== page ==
Human-wildlife conflict – Deer

Because of suburban development and enhancement of urban green areas, there is an increased risk of human-deer conflict in Alberta.

About Deer

  • Increasing development of suburbs and enhancement of green areas within urban areas have resulted in increased risk of human conflicts with deer.
  • Within urban areas, deer have enough habitat to provide them with cover for safety and trees and shrubs to browse for food.
  • Deer have few natural predators within urban areas.

Threat to people

  • Deer are normally timid and quick to flee when people come near. However, deer can become surprisingly aggressive in protecting themselves and their young.
  • Always keep your distance from any wildlife. If it appears that the deer will not run away as you approach, walk around the deer – giving it a lot of space – or back away and find another route to your destination.
  • Never approach fawns that have been temporarily left alone by their mothers. Their mothers will return, and if they see that you are too close to the fawn, they may attack.

What to do about the deer on your property

  • If a deer has found its way into your backyard, it can find its way out. Bring your children and pets into the house to minimize the stress on the visiting deer and wait for it to leave.
  • Do not let your dog bark at or antagonize the deer. This can further stress the deer and lead to aggressive, self-defensive behaviours.
  • Never feed deer. Deer can feed themselves, and leaving out salt blocks to attract deer may also attract the larger carnivores that prey on deer.
  • Remove all food sources that may attract a deer, such as fallen apples and bird seed spilled from bird feeders.
  • If you wish to prevent the deer from feeding on your landscaping, there are a number of things you can do:
    • Home remedies: hanging out bars of heavily scented soap or nylon bags of human hair may work until the deer become used to the scent.
    • Commercial repellents: products can be purchased that are applied directly to the plants which repel the deer by either adding a foul smell or taste. Always follow the manufacturer's directions. Be aware that when there is an increase in deer numbers or a decrease in alternative food sources, deer will continue to eat treated plants.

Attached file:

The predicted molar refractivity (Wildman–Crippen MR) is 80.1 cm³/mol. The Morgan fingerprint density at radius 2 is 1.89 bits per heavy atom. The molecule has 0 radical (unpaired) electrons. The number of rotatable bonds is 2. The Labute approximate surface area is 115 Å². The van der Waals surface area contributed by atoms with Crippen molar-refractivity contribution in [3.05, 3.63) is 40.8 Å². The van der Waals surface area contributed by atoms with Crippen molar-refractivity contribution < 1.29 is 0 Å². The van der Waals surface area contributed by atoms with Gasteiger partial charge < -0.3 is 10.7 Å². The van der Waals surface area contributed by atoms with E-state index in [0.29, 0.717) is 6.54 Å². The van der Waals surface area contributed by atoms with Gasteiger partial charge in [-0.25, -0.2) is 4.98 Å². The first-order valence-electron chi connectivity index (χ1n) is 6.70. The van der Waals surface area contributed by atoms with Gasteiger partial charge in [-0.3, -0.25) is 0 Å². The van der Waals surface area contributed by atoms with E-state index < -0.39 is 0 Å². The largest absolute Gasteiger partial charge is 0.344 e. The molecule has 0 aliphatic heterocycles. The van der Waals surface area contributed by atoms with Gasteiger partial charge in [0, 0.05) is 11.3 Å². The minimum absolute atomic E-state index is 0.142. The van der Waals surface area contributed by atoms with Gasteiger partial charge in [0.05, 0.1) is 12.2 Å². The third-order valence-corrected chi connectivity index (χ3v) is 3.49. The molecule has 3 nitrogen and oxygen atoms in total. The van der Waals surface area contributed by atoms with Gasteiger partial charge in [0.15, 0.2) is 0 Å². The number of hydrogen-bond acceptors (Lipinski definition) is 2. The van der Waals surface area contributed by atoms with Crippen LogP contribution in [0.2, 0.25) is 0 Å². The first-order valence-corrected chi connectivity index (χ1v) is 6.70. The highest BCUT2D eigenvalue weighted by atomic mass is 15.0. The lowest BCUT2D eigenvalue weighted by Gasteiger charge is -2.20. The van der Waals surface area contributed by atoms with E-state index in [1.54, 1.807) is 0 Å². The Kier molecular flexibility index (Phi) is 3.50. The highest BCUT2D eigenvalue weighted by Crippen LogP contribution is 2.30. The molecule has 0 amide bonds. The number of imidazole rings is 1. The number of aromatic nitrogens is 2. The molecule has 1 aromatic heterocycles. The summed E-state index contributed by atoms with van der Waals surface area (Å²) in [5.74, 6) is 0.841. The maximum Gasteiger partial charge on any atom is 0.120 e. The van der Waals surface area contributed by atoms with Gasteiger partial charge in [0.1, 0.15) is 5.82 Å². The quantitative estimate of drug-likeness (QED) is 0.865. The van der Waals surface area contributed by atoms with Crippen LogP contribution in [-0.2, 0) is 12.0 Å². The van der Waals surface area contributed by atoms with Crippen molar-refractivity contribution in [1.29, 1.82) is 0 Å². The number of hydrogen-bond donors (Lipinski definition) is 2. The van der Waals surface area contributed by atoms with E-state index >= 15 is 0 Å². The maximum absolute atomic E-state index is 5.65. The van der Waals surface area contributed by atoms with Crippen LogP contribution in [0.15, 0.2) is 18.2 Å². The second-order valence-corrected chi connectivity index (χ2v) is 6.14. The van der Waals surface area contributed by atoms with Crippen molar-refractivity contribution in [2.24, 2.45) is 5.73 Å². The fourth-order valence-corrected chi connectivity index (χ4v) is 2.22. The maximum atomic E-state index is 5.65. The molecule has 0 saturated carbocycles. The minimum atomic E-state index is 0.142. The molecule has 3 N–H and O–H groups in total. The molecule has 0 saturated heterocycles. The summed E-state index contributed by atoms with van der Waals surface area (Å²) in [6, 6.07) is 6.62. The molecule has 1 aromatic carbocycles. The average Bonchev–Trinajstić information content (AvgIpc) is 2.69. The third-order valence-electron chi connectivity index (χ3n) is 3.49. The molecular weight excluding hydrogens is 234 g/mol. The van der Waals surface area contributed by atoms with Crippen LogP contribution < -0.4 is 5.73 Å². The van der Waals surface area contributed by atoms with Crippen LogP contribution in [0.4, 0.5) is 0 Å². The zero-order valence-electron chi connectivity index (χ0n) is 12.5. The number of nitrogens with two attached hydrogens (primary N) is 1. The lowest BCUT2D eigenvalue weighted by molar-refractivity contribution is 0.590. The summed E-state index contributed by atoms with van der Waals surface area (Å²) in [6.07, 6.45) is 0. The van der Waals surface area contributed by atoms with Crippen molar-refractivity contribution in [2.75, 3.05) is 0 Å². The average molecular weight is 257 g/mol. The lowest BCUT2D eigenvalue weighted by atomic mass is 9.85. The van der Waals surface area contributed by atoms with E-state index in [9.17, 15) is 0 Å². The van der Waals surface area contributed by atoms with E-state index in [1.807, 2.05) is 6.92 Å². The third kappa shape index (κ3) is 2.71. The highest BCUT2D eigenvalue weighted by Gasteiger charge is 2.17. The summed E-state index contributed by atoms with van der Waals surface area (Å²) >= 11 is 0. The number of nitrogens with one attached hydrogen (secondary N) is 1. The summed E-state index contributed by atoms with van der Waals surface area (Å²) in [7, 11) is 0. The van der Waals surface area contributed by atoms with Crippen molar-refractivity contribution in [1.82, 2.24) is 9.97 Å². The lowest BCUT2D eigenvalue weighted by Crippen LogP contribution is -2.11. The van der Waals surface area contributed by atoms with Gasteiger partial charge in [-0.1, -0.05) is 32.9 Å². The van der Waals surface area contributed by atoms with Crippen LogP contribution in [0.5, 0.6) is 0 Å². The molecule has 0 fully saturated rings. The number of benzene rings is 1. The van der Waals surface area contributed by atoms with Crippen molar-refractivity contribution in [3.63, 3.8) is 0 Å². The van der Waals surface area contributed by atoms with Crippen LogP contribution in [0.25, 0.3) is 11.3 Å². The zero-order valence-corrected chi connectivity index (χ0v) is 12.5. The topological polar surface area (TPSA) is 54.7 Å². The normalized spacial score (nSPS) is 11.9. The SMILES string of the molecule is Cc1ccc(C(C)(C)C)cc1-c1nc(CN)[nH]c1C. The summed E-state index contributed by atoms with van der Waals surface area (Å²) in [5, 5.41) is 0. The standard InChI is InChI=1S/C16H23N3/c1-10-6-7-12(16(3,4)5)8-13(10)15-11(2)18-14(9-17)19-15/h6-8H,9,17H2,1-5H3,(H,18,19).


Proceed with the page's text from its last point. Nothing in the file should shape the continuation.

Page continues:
• Fencing: a deer-proof fence should stand at least 2.4 m (8 feet) high, be ground tight and made of durable wire mesh. Electric fencing is also an option.
    • Deer-resistant landscaping: though hungry deer will feed on nearly any type of vegetation, planting ornamental trees, shrubs and flowers that are not as attractive to deer is one way to preserve your landscaping efforts. Check with your local gardening centre to find out which deer-resistant plants will grow best in your area.
    • Commercial scaring devices: devices that produce a siren-like sound can be found in hardware or garden supply stores. These devices can successfully deter deer and other wildlife from damaging plants and trees, provided you begin using them before the wildlife becomes used to the food source.

Reduce the risk of vehicle collisions with deer

  • Collisions between vehicles and deer increase in areas with higher deer populations. These collisions can be very destructive to vehicles and each year result in human fatalities.
  • Although collisions may occur at any time of the year, drivers should be aware that the risk of a collision increases during the periods of October to November and April to May.
  • Pay attention to all wildlife warning signs and drive accordingly.
  • Reduce speed at dusk, night and dawn, especially on unfamiliar roads near water or lined with trees.
  • Scan the road and ditches ahead for animals, especially when travelling at dawn or dusk.
  • Slow down in a curve, when reaching the crest of a hill or in wildlife-populated areas.
  • Use high beams whenever possible. Deer's eyes will glow when they catch light.
  • Remember, at night-time, lights from oncoming traffic can make it difficult to see an animal on the road.
  • Look for more than one animal – some species travel in groups.
  • Brake firmly if an animal is in the vehicle's path. Avoid swerving.
  • Honk in a series of short bursts to encourage animals to move out of the way.
  • Leave plenty of room when driving around an animal on or near a road – a frightened animal may run in any direction.

If you hit a deer

  • Contact a Fish and Wildlife officer if the deer appears to be injured but alert, or causing a hazard on a highway.
  • To have roadkill removed, contact the highway maintenance contractor responsible for that area or the nearest regional office of Infrastructure and Transportation by calling 310-0000.
  • Fish and Wildlife does not pay for repairs or offer compensation for damage done to vehicles in wildlife collisions. Check with your insurance provider for coverage information.


Download in-depth information from The Handbook: Prevention and Control of Wildlife Damage, published by the University of Nebraska:


Connect with a Fish and Wildlife office near you:

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